Features 21st November 2019

Hiromasa Fujimori did not ‘test positive’ & was incorrectly sanctioned*

The international swimming federation (FINA) incorrectly sanctioned Hiromasa Fujimori with a two year ban, because methylephedrine was detected at such a low level in his sample it does not constitute an adverse analytical finding (AAF – or ‘positive test’). A 14 December 2018 urine sample taken from Fujimori recorded 16 picograms per millilitre of methylephedrine, but under Section S6 of the World Anti-Doping Agency’s (WADA) Prohibited List, methylephedrine is only prohibited at a concentration in urine at greater than ten micrograms per millilitre. 

The relevant section of WADA’s Prohibited List…

A picogram is one trillionth of a gram, whereas a microgram is one millionth of a gram. As such, the concentration of methylephedrine in Fujimori’s sample was 0.000016 micrograms per millilitre, a concentration permissible under WADA’s Prohibited List. Yet the Japanese swimmer, a hopeful for the Tokyo 2020 Olympics, was sanctioned with a two year ban by FINA’s Doping Panel. 

‘A measurement of a Threshold Substance in a Sample shall be reported as an AAF when the value (expressed as a concentration, ratio or score of measured analytical values) exceeds, with an appropriate level of confidence (95%), the Threshold value (T) for that Prohibited Substance (or ratio or combination of substances or Markers) as defined by WADA’, reads WADA’s Technical Document on Decision Limits for the Confirmatory Quantification of Threshold Substances. It would appear that Fujimori’s sample is a long way from meeting that threshold limit.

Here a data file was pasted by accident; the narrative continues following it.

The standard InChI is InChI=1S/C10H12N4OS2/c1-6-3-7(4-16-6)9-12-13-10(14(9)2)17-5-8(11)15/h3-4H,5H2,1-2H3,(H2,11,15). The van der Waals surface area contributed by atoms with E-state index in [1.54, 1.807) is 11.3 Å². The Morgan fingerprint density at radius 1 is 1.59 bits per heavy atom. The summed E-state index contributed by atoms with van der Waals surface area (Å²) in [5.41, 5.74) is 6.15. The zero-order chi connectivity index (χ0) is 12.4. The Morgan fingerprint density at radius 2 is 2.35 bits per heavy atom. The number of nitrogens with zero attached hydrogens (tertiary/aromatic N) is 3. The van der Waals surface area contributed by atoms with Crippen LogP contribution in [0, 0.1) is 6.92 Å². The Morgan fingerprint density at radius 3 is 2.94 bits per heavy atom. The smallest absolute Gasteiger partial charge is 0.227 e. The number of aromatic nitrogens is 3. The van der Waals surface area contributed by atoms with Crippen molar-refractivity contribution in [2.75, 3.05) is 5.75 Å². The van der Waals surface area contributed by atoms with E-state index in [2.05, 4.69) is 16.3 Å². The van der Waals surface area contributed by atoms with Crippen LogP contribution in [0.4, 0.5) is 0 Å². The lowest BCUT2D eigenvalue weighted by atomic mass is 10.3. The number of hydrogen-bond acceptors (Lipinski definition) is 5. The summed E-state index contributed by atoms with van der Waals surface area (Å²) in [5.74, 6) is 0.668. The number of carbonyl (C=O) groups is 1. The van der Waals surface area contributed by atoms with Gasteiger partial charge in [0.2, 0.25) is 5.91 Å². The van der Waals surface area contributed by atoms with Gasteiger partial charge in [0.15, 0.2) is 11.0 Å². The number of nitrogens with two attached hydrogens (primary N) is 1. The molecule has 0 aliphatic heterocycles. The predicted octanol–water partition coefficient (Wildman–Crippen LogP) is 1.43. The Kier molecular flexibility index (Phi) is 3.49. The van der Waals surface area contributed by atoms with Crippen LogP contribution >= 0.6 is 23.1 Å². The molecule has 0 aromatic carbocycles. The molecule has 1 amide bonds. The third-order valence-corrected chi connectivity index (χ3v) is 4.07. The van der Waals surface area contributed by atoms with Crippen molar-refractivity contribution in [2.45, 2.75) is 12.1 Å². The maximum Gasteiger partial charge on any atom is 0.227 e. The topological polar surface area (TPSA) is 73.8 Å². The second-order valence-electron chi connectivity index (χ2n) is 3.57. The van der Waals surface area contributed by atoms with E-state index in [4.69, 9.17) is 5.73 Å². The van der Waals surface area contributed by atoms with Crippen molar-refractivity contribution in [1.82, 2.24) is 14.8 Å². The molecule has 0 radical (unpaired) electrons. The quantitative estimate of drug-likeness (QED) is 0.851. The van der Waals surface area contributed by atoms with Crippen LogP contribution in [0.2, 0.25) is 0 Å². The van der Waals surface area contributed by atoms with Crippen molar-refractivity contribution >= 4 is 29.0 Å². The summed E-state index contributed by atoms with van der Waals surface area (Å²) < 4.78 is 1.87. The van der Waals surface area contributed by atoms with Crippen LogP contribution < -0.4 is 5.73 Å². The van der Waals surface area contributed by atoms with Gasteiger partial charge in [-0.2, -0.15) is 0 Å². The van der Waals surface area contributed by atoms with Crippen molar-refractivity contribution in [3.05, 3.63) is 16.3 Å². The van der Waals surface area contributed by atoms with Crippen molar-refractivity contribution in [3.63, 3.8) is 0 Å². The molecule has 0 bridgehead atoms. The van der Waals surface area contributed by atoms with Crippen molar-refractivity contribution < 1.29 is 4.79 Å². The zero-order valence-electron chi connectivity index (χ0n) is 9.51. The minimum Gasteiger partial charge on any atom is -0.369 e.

The FINA Doping Panel argued that due to previous AAFs for methylephedrine in Japan, Fujimori would have received a three to six month ban had he claimed the source was a cold medication. However, it said that its ‘hands are tied’ into issuing a two year ban from 1 January 2019, because Fujimori could not prove the source of methylephedrine. ‘Mr. Fujimori determined that he would not state that he had used a cold medication, even though this would likely have preserved his athletic eligibility for the most important competition in his life’, read the FINA DP decision (PDF below).

However, the level of methylephedrine was so low that it should not have been considered as an AAF, let alone an anti-doping rule violation (ADRV). If the ban is allowed to stand, as now seems unlikely, Fujimori would lose his spot at the Tokyo 2020 Olympics for not testing positive and having been honest about not knowing the source of methylephedrine in his urine. ‘As the global regulatory body, WADA reviews every decision made by a Code Signatory and this case is no exception’, read an email sent yesterday by a WADA spokesperson. 

* FINA later clarified that a ‘typographical error’ led to the AAF being reported in picograms instead of micrograms in the published Decision. However, it would appear that this mistake was carried over into Footnote One of the published Decision above, which highlights Fujimori’s A & B sample in picograms…

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